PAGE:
It is inevitable

Posted 1/18/23

Whenever I talk with someone about the need to make our built environment more airtight and highly insulated, the question always pops up: “But houses have to breathe!”

Allison A. …

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It is inevitable


Whenever I talk with someone about the need to make our built environment more airtight and highly insulated, the question always pops up: “But houses have to breathe!”

Allison A. Bailes III, Ph.D., in his new book “A House Needs to Breathe… Or Does It?,” thoughtfully challenges that question. This is a book about building science, a much misunderstood field of study that is slowly finding its way into helping our building industry build better, healthier, more resilient structures in both the commercial and residential markets.

We started to see health problems—for both our buildings and their occupants—in the mid-to-late ‘70s; and in the ‘80s, we saw an explosion of issues with indoor air quality (IAQ). As we insulated to counter the financial pain of the rising cost of heating fuels, we began to experience the growth of mold and mildew in our homes. The occupants of our buildings began to experience more respiratory problems, and the structural elements of our buildings—notably the wood studs that created our exterior walls—began to succumb to decay.

We discovered that this was caused by water vapor migrating to the interior of the walls. So we “fixed” the problem. To keep water vapor out of our walls, vapor barriers were invented and building codes required their application to the warm-in-winter wall surface. Problem solved!

Some reading references

“Essential Building Science,” by Jacob Deva Racusin. Published by New Society Publishers,

“A House Needs To Breathe… Or Does it?,” by Allison A. Bailes III, Ph.D.,

“Pretty Good House,” by Dan Kolbert, Emily Mottram, Michael Maines and Christopher Briley,

Or was it?

As the building boom of the ‘80s spawned more structures, building codes sort of evolved. They focused on important stuff—“life safety”—and centered their code requirements around how to keep our buildings from falling down on us (structural failure) and how to keep our buildings from burning down (fire prevention). And knowing that even the best-designed building could catch fire, the codes focused on egress, how to get the occupants safely out of a burning building.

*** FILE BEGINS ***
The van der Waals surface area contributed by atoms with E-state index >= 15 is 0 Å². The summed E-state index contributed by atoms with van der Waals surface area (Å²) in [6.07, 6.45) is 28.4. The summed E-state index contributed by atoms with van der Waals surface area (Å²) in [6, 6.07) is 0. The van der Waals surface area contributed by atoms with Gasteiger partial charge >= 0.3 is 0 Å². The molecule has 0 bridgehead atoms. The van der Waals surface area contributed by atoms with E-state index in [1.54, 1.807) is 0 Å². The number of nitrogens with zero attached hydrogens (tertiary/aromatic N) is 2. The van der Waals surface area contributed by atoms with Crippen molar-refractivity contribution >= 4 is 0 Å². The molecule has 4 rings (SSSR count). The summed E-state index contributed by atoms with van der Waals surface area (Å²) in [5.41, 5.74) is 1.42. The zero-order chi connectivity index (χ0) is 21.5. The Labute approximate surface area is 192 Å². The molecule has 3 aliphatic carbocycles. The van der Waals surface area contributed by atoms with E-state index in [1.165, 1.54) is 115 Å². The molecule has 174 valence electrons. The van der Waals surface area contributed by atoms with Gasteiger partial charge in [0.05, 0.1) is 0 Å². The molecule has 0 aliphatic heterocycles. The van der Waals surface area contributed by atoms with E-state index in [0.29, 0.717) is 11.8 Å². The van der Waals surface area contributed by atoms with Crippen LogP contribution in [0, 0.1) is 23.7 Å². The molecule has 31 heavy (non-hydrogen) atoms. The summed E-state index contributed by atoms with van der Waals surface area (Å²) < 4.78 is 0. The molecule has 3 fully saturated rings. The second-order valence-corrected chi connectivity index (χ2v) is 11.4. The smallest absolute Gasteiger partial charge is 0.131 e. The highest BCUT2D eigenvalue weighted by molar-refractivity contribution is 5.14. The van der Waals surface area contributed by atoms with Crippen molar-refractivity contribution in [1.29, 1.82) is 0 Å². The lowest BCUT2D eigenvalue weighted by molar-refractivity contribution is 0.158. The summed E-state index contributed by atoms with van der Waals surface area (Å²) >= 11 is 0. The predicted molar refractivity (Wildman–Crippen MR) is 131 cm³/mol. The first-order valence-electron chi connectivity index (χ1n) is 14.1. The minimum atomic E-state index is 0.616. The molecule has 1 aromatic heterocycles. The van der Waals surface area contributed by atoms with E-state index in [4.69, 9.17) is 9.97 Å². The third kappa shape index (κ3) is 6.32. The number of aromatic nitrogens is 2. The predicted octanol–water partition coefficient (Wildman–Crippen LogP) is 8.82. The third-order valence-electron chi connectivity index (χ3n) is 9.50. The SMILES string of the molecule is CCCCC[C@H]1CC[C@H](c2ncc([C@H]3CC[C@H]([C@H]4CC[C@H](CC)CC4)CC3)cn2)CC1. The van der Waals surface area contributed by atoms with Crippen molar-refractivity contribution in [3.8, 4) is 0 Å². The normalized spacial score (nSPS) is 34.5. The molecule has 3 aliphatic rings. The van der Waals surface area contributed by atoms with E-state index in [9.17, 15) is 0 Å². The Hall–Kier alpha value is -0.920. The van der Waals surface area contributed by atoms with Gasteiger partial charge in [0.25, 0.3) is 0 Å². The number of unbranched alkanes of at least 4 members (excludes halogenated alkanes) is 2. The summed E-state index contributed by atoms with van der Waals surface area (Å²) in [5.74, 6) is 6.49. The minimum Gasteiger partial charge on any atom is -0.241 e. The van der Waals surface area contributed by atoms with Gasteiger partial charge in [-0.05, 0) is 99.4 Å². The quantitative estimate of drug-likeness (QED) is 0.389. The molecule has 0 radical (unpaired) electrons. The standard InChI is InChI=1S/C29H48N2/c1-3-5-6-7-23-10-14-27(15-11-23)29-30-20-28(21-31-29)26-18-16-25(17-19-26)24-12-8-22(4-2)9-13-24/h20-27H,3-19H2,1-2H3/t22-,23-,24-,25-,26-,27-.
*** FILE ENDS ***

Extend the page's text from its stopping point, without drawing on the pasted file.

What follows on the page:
Life safety—I like it!

But what about water as a destroyer of buildings?

As we continued to experience water-related damage to our buildings and the subsequent health effects, the ‘80s became the era of Stachybotrys chartarum, the infamous black mold that grew on walls and ceiling.

How could this be? Codes began to focus more on how to keep bulk water out of building assemblies, but were still not recognizing the relationship of water vapor to building resiliency—or the lack of resiliency.

Simply put, our codes did not focus on an awareness of building science, the study of the physics of how air, water, water vapor and heat move in and through our built environment, a body of knowledge now called hygrothermal dynamics.

Sir Isaac Newton’s first and second laws of thermodynamics lay the foundation for building science. The first law simply states that energy is neither created nor destroyed; it just changes from one form to another. Visualize a tray of water transforming to ice and then back to water, or the steam rolling off of a boiling pot of pasta water. That water molecule is doing something: transforming, moving, settling on a cold wall and condensing.

Building science helps us understand how this amazing source of life—water—can transform from solid to liquid to gas, and find its way into places that we do not want it to go.

Such as into unseen wall, floor and ceiling cavities.

The second law is termed “enthalpy,” which very simply put, means that energy seeks equilibrium. Warm air always moves to cold air, wet surfaces always move to dry surfaces, high pressure always moves to low pressure.

Understanding how air, water, water vapor and heat move through our buildings opens the door to a way in which we design and build to control the unwanted movement of water and water vapor through our structural assemblies.

Knowing and understanding the relationships of defined control layers (thermal, air, water, vapor) is the stuff of building science that guides us to healthier and more resilient buildings. Building science requires us to check our egos at the design door. If we know and accept that we cannot stop the second law of thermodynamics, then we can learn the best methods to manage it.

And no, buildings do not need to breathe. They need to be ventilated, so that the occupants can breathe healthy, clean air!

insulation, building science, indoor air quality


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